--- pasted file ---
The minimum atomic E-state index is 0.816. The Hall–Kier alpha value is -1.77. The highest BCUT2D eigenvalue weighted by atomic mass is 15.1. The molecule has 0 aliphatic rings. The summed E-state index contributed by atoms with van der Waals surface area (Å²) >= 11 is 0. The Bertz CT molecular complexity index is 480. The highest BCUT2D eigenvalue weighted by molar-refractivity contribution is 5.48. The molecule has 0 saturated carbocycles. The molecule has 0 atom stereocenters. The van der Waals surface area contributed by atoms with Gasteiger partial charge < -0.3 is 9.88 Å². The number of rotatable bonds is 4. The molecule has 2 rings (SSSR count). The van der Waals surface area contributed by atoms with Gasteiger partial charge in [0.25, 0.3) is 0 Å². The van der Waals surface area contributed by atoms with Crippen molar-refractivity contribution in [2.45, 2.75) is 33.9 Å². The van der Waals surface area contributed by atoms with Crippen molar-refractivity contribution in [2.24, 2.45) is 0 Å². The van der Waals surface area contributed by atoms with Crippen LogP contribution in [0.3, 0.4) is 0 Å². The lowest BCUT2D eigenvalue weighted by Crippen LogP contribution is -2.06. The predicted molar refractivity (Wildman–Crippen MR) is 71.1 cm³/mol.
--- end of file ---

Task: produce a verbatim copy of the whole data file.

The minimum atomic E-state index is 0.816. The Hall–Kier alpha value is -1.77. The highest BCUT2D eigenvalue weighted by atomic mass is 15.1. The molecule has 0 aliphatic rings. The summed E-state index contributed by atoms with van der Waals surface area (Å²) >= 11 is 0. The Bertz CT molecular complexity index is 480. The highest BCUT2D eigenvalue weighted by molar-refractivity contribution is 5.48. The molecule has 0 saturated carbocycles. The molecule has 0 atom stereocenters. The van der Waals surface area contributed by atoms with Gasteiger partial charge < -0.3 is 9.88 Å². The number of rotatable bonds is 4. The molecule has 2 rings (SSSR count). The van der Waals surface area contributed by atoms with Gasteiger partial charge in [0.25, 0.3) is 0 Å². The van der Waals surface area contributed by atoms with Crippen molar-refractivity contribution in [2.45, 2.75) is 33.9 Å². The van der Waals surface area contributed by atoms with Crippen molar-refractivity contribution in [2.24, 2.45) is 0 Å². The van der Waals surface area contributed by atoms with Crippen LogP contribution in [0.3, 0.4) is 0 Å². The lowest BCUT2D eigenvalue weighted by Crippen LogP contribution is -2.06. The predicted molar refractivity (Wildman–Crippen MR) is 71.1 cm³/mol.